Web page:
In mathematics, computer science and linguistics, a formal language is one that has a particular set of symbols, and whose expressions are made according to a particular set of rules. The symbol L {\displaystyle {\mathcal {L}}} is often used as a ...

                                               

Formal verification

Formal verification is the process used to prove that a piece of software or hardware works according to its specification. Formal verification uses a mathematical proof. Systems such as those used in robots, or airplanes need to be proved correc ...

                                               

Formula

In mathematics and science, a formula is a rule or statement written in algebraic symbols. The plural of formula can be written in two ways: formulae or formulas - the choice is based on personal preference. Formulas use letters instead of words. ...

                                               

Fourier inversion theorem

In mathematics, the Fourier inversion theorem says that for many types of functions it is possible to recover a function from its Fourier transform. Intuitively it may be viewed as the statement that if we know all frequency and phase information ...

                                               

Fraction (mathematics)

A fraction is a number that shows how many equal parts there are. When we write fractions, we show one number with a line above another number. For example, 1 4 {\displaystyle {\tfrac {1}{4}}}, 1 ⁄ 4 and 1/4.are different ways of writing the same ...

                                               

Frequency probability

Frequency probability or Frequentism is one of the interpretations of probability theory. Repeating a scientific experiment very often gives a number of results. It is then possible, to count the number of times that a given event happened and co ...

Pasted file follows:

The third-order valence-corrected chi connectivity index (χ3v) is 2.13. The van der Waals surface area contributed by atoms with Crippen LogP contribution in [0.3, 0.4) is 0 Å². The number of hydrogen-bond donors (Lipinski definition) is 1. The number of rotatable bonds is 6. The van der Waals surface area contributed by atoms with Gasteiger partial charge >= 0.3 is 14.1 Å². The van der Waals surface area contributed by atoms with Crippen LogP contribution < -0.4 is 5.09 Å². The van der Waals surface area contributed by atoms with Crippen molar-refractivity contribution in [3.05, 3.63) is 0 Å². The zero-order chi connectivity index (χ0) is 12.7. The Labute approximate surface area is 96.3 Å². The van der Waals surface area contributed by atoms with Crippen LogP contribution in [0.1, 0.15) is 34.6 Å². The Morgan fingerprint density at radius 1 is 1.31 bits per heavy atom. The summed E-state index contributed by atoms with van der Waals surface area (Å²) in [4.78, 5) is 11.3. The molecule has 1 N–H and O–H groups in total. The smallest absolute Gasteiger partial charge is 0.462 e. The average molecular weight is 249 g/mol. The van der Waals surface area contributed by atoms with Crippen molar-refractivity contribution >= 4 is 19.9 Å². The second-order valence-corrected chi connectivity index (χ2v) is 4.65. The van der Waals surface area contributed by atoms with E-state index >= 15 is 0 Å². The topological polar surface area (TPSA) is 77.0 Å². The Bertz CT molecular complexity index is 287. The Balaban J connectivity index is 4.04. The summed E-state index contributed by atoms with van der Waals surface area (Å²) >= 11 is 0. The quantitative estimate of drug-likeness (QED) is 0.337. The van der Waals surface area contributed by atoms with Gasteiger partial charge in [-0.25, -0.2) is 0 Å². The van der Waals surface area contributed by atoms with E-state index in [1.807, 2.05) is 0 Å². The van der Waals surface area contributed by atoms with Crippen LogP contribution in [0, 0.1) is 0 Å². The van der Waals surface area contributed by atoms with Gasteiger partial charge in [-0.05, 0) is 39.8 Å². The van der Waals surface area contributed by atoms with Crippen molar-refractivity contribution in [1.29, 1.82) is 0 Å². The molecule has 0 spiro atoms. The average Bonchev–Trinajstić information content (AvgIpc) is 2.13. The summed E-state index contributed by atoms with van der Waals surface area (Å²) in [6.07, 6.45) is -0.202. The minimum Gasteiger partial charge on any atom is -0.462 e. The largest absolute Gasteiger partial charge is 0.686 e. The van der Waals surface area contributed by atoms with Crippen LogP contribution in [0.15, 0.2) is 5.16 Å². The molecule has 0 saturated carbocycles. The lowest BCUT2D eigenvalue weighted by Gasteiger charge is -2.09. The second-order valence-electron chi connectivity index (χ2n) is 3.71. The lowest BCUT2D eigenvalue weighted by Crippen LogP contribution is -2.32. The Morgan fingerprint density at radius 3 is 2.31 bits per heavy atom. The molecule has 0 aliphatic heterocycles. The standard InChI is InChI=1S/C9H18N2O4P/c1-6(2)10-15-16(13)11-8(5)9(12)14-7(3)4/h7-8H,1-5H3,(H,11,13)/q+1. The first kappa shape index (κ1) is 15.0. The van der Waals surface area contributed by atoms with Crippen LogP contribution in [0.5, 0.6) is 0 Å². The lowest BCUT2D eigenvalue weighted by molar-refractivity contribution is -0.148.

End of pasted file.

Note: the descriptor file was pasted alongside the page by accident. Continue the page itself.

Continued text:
Function composition

In mathematics, function composition is a way of making a new function from two other functions through a chain-like process. More specifically, given a function f from X to Y and a function g from Y to Z, then the function g composed with f ", w ...

                                               

Function space

In mathematics, a function space is a set of functions of a given kind from a set X to a set Y. For example: In set theory, the set of functions from X to Y may be written X → Y or YX.

                                               

Functional analysis

Functional analysis is a branch of mathematical analysis. This area emerged from the studies of differential equations. It has many applications in various fields. One of the famous use is numerical analysis.

                                               

Fundamental theorem of algebra

The fundamental theorem of algebra is a proven fact about polynomials, sums of multiples of integer powers of one variable. It is based on mathematical analysis, the study of real numbers and limits. It was first proven by German mathematician Ca ...

                                               

Gamblers fallacy

The term Gamblers fallacy refers to a misconception about statistics. It is also known Monte Carlo fallacy or fallacy of the maturity of chances. In statistics, a random event has a certain probability of occurring. The fallacy is that if the eve ...

                                               

Gamma function

In mathematics, the gamma function) is a key topic in the field of special functions. Γ is an extension of the factorial function to all complex numbers except negative integers. For positive integers, it is defined as Γ =! {\displaystyle \Gamma ...

                                               

Gauss-Bonnet theorem

The Gauss-Bonnet theorem is a theorem that connects the geometry of a shape with its topology. It is named after the two mathematicians Carl Friedrich GauS and Pierre Ossian Bonnet who both found it, independently of one another. The Curvature of ...